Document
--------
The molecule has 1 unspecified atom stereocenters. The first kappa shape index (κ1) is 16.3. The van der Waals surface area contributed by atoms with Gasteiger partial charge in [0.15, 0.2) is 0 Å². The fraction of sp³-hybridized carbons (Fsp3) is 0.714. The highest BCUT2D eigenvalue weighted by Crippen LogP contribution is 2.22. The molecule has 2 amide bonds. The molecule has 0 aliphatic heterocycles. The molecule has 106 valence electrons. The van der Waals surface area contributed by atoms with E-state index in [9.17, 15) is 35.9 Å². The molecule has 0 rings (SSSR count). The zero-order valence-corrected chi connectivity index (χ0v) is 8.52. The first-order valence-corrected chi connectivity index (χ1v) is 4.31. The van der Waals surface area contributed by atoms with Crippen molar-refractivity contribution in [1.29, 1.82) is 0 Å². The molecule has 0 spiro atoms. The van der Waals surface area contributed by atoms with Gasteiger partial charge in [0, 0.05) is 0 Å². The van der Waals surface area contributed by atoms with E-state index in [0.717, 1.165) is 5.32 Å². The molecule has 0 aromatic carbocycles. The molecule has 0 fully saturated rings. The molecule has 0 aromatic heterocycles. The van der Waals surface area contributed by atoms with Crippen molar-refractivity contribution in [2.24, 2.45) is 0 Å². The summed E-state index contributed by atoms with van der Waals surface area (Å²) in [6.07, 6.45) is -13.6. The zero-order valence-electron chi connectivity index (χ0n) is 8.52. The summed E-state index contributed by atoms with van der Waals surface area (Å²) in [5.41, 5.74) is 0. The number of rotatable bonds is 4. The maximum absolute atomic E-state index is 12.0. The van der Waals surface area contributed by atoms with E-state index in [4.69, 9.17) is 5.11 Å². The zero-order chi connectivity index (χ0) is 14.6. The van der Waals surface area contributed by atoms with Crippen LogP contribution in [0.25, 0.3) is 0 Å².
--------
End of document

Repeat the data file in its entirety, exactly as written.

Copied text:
The molecule has 1 unspecified atom stereocenters. The first kappa shape index (κ1) is 16.3. The van der Waals surface area contributed by atoms with Gasteiger partial charge in [0.15, 0.2) is 0 Å². The fraction of sp³-hybridized carbons (Fsp3) is 0.714. The highest BCUT2D eigenvalue weighted by Crippen LogP contribution is 2.22. The molecule has 2 amide bonds. The molecule has 0 aliphatic heterocycles. The molecule has 106 valence electrons. The van der Waals surface area contributed by atoms with E-state index in [9.17, 15) is 35.9 Å². The molecule has 0 rings (SSSR count). The zero-order valence-corrected chi connectivity index (χ0v) is 8.52. The first-order valence-corrected chi connectivity index (χ1v) is 4.31. The van der Waals surface area contributed by atoms with Crippen molar-refractivity contribution in [1.29, 1.82) is 0 Å². The molecule has 0 spiro atoms. The van der Waals surface area contributed by atoms with Gasteiger partial charge in [0, 0.05) is 0 Å². The van der Waals surface area contributed by atoms with E-state index in [0.717, 1.165) is 5.32 Å². The molecule has 0 aromatic carbocycles. The molecule has 0 fully saturated rings. The molecule has 0 aromatic heterocycles. The van der Waals surface area contributed by atoms with Crippen molar-refractivity contribution in [2.24, 2.45) is 0 Å². The summed E-state index contributed by atoms with van der Waals surface area (Å²) in [6.07, 6.45) is -13.6. The zero-order valence-electron chi connectivity index (χ0n) is 8.52. The summed E-state index contributed by atoms with van der Waals surface area (Å²) in [5.41, 5.74) is 0. The number of rotatable bonds is 4. The maximum absolute atomic E-state index is 12.0. The van der Waals surface area contributed by atoms with E-state index in [4.69, 9.17) is 5.11 Å². The zero-order chi connectivity index (χ0) is 14.6. The van der Waals surface area contributed by atoms with Crippen LogP contribution in [0.25, 0.3) is 0 Å².